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Small Business Digest



Small Businesses Most Vulnerable to Big Disruptions, Need To Plan Ahead

Diana McClure

Statistics show that, of the small businesses that close because of disaster, at least one in four never reopens.

The reality is probably higher than that, because most statistics just cover the first two years, and some businesses hang on for 2 to 5 years before they give up.  A business continuity plan can help small business owners keep their doors open following a natural, man-made or technological disaster, bounce back and recover more quickly.

Diana McClure, business resiliency manager, with The Institute for Business & Home Safety’s (IBHS) says, “in our work across the country with member insurance companies, Chambers of Commerce, other business associations, and the public and nonprofit sectors, IBHS defines a disaster for a small to midsized business as that point in time after the ‘cause’ when you cannot provide your customers or clients with the minimum level of goods and services they need and expect, or an event that shuts down or severely disrupts delivery of product and service essential to the business and its clients.”

She adds, “that event can be a natural disaster, an intentional or unintentional human-caused incident, a technological failure, pandemic flu or high absenteeism (no matter what the cause), or something as simple as a burst water pipe or disruptive as a power outage, a computer hard drive crash or sewer main back up.  IBHS starts with the premise that a loss is a loss, whatever the cause.  The planning process and disaster preparedness methodology are basically the same.”

She offers these tips when it comes to disaster planning for small businesses.


1. Vulnerability Assessment: Think about what might threaten the business - whether a natural, man-made or technological incident - and what the consequences might be. 

McClure says, “once you have determined what risks you face and what your vulnerabilities are (e.g., loss of data, damage to your building because you are in a floodplain), you need to look at what you do as a business.  What are your most critical business functions, and In what order (priority) do they need to be restored? What do you need to perform them?  What can you do before disaster strikes to lesson your exposure?   Be sure to take into account the information or data you will need, and include your IT Department in the planning process.”

2. Mitigation: Determine what the company can do ahead of time to minimize or eliminate the damage or disruption that could occur as a result of an event – to people, property (building, contents, inventory) and business operations.

3. Emergency Response: Create procedures for effective response, i.e. planning the action steps to get through the chaos immediately following an event, including methods of communication.

4. Disaster Recovery:  Have procedures in place for recovery of IT systems and data.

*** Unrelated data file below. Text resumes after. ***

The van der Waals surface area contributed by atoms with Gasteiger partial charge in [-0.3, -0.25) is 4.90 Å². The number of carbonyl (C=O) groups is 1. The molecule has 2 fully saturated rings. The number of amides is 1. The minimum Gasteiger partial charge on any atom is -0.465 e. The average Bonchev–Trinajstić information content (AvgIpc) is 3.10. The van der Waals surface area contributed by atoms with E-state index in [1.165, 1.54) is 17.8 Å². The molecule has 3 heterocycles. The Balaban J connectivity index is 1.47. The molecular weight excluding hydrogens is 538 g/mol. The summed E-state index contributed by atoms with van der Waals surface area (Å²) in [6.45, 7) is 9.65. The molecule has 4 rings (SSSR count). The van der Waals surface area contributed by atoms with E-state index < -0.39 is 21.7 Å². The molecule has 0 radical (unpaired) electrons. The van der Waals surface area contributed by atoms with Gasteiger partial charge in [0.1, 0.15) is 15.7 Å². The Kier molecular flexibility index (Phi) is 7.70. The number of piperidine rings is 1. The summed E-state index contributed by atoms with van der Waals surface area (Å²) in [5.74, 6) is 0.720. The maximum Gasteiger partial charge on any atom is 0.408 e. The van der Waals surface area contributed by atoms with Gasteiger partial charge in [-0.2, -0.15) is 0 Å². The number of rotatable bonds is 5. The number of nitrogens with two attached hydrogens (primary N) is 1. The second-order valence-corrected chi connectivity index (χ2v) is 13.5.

5. Business Continuity: Plan for resumption of critical business functions and processes.


1. Do not plan in a vacuum: Build a team within the organization representing different departments/functions and take into account external factors (dependence on infrastructure, suppliers, customer base).

McClure adds, “don’t ignore the importance of getting senior management buy-in for risk management and disaster preparedness.  Not only might your business continuity plan make the difference between survival and closure when disaster strikes, but successful implementation could also enhance your business’ reputation and competitive advantage following a disaster.  In addition, businesses that go through the process of risk identification, analysis of their core business functions and what it takes to perform them, often identify ways to improve efficiencies or eliminate redundancies in their daily operations.  This has a positive impact on the bottom line.”

2. Do not keep critical information and data in only one place: Regularly back up critical information and data and store them off-site or online.

3. Do not forget that employees are the company's most important asset: Without employees who are able, and willing, to work at the recovery location (e.g., a branch office, rental space or at home), the company will not be able to survive, remain viable and ultimately recover.  Know ahead of time how the company will handle payroll and benefits;  cross-train employees so they can do more than one job; provide information to employees on disaster preparedness at home.

4. Do not forget the supply chain: The company is dependent on “upstream” suppliers of goods and services and on “downstream” customers who utilize the goods or services produced.  The company needs to be sure it will be able to deliver what is needed when it's needed, and/or have alternate suppliers ready to go (at least for the most critical supplies).

5. Do not forget to update and test the plans: A plan on a shelf does no good;  employees need to be aware of what is in the plan and their respective roles.  Be sure to update the plan as employees and operations change. Through testing the plan, the company will determine what is not working as expected, where gaps are and what needs to be improved.

The Institute for Business & Home Safety’s (IBHS) Open for Business® is a free program which guides small-business owners through the process of developing business continuity and property protection plans to help reduce potential losses and downtime should a disaster strike.

Readers can find Open for Business® at

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